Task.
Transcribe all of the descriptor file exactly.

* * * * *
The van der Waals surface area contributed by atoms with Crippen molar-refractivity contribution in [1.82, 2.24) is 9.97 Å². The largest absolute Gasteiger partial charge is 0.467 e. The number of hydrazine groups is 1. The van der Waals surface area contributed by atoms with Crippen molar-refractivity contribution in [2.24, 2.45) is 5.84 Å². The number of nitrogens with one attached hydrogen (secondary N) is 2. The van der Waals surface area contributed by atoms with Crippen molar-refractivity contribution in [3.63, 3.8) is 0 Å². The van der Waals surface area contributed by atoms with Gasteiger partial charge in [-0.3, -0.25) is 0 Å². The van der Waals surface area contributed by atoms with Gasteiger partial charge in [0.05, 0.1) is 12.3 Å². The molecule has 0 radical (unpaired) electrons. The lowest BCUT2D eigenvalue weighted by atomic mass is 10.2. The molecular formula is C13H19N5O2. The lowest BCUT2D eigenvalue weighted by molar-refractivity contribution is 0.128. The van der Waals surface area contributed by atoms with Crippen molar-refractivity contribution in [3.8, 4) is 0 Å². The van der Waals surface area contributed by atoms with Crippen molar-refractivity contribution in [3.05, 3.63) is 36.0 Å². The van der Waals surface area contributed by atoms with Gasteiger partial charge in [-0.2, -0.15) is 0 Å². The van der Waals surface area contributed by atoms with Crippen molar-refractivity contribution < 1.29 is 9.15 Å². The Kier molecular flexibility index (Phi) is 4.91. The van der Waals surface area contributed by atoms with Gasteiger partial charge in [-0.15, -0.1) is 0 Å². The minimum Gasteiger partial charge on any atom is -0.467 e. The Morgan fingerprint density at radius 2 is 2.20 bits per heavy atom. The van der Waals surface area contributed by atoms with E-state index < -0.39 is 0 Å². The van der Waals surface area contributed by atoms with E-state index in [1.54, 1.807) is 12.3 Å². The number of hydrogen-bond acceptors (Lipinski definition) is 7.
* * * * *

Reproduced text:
The van der Waals surface area contributed by atoms with Crippen molar-refractivity contribution in [1.82, 2.24) is 9.97 Å². The largest absolute Gasteiger partial charge is 0.467 e. The number of hydrazine groups is 1. The van der Waals surface area contributed by atoms with Crippen molar-refractivity contribution in [2.24, 2.45) is 5.84 Å². The number of nitrogens with one attached hydrogen (secondary N) is 2. The van der Waals surface area contributed by atoms with Crippen molar-refractivity contribution in [3.63, 3.8) is 0 Å². The van der Waals surface area contributed by atoms with Gasteiger partial charge in [-0.3, -0.25) is 0 Å². The van der Waals surface area contributed by atoms with Gasteiger partial charge in [0.05, 0.1) is 12.3 Å². The molecule has 0 radical (unpaired) electrons. The lowest BCUT2D eigenvalue weighted by atomic mass is 10.2. The molecular formula is C13H19N5O2. The lowest BCUT2D eigenvalue weighted by molar-refractivity contribution is 0.128. The van der Waals surface area contributed by atoms with Crippen molar-refractivity contribution in [3.8, 4) is 0 Å². The van der Waals surface area contributed by atoms with Crippen molar-refractivity contribution in [3.05, 3.63) is 36.0 Å². The van der Waals surface area contributed by atoms with Gasteiger partial charge in [-0.2, -0.15) is 0 Å². The van der Waals surface area contributed by atoms with Crippen molar-refractivity contribution < 1.29 is 9.15 Å². The Kier molecular flexibility index (Phi) is 4.91. The van der Waals surface area contributed by atoms with Gasteiger partial charge in [-0.15, -0.1) is 0 Å². The minimum Gasteiger partial charge on any atom is -0.467 e. The Morgan fingerprint density at radius 2 is 2.20 bits per heavy atom. The van der Waals surface area contributed by atoms with E-state index < -0.39 is 0 Å². The van der Waals surface area contributed by atoms with E-state index in [1.54, 1.807) is 12.3 Å². The number of hydrogen-bond acceptors (Lipinski definition) is 7.